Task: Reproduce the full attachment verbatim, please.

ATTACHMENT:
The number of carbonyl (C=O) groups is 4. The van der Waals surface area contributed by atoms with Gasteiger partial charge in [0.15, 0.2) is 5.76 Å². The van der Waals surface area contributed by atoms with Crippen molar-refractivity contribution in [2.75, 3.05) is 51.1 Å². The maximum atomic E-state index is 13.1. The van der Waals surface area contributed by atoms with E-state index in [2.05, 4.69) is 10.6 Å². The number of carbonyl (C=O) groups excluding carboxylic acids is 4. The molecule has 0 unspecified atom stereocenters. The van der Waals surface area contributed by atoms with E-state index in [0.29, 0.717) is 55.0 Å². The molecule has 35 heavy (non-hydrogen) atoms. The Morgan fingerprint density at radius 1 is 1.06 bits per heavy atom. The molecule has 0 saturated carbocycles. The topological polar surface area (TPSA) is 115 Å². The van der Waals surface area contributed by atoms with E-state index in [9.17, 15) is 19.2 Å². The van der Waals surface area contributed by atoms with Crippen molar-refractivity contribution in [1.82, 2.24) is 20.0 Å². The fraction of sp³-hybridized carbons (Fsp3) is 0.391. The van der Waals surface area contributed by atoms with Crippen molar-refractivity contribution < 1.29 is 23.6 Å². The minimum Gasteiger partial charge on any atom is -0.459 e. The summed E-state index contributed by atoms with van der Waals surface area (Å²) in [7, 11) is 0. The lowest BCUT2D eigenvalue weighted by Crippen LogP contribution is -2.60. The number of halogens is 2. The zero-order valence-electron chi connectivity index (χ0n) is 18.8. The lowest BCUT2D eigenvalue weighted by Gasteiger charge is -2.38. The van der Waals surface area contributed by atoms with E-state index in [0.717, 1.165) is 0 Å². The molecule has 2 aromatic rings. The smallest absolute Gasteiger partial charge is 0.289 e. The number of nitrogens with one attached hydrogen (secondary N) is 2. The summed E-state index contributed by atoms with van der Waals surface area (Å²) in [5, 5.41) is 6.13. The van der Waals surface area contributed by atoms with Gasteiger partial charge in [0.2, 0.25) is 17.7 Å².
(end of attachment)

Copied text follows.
The number of carbonyl (C=O) groups is 4. The van der Waals surface area contributed by atoms with Gasteiger partial charge in [0.15, 0.2) is 5.76 Å². The van der Waals surface area contributed by atoms with Crippen molar-refractivity contribution in [2.75, 3.05) is 51.1 Å². The maximum atomic E-state index is 13.1. The van der Waals surface area contributed by atoms with E-state index in [2.05, 4.69) is 10.6 Å². The number of carbonyl (C=O) groups excluding carboxylic acids is 4. The molecule has 0 unspecified atom stereocenters. The van der Waals surface area contributed by atoms with E-state index in [0.29, 0.717) is 55.0 Å². The molecule has 35 heavy (non-hydrogen) atoms. The Morgan fingerprint density at radius 1 is 1.06 bits per heavy atom. The molecule has 0 saturated carbocycles. The topological polar surface area (TPSA) is 115 Å². The van der Waals surface area contributed by atoms with E-state index in [9.17, 15) is 19.2 Å². The van der Waals surface area contributed by atoms with Crippen molar-refractivity contribution in [1.82, 2.24) is 20.0 Å². The fraction of sp³-hybridized carbons (Fsp3) is 0.391. The van der Waals surface area contributed by atoms with Crippen molar-refractivity contribution < 1.29 is 23.6 Å². The minimum Gasteiger partial charge on any atom is -0.459 e. The summed E-state index contributed by atoms with van der Waals surface area (Å²) in [7, 11) is 0. The lowest BCUT2D eigenvalue weighted by Crippen LogP contribution is -2.60. The number of halogens is 2. The zero-order valence-electron chi connectivity index (χ0n) is 18.8. The lowest BCUT2D eigenvalue weighted by Gasteiger charge is -2.38. The van der Waals surface area contributed by atoms with E-state index in [0.717, 1.165) is 0 Å². The molecule has 2 aromatic rings. The smallest absolute Gasteiger partial charge is 0.289 e. The number of nitrogens with one attached hydrogen (secondary N) is 2. The summed E-state index contributed by atoms with van der Waals surface area (Å²) in [5, 5.41) is 6.13. The van der Waals surface area contributed by atoms with Gasteiger partial charge in [0.2, 0.25) is 17.7 Å².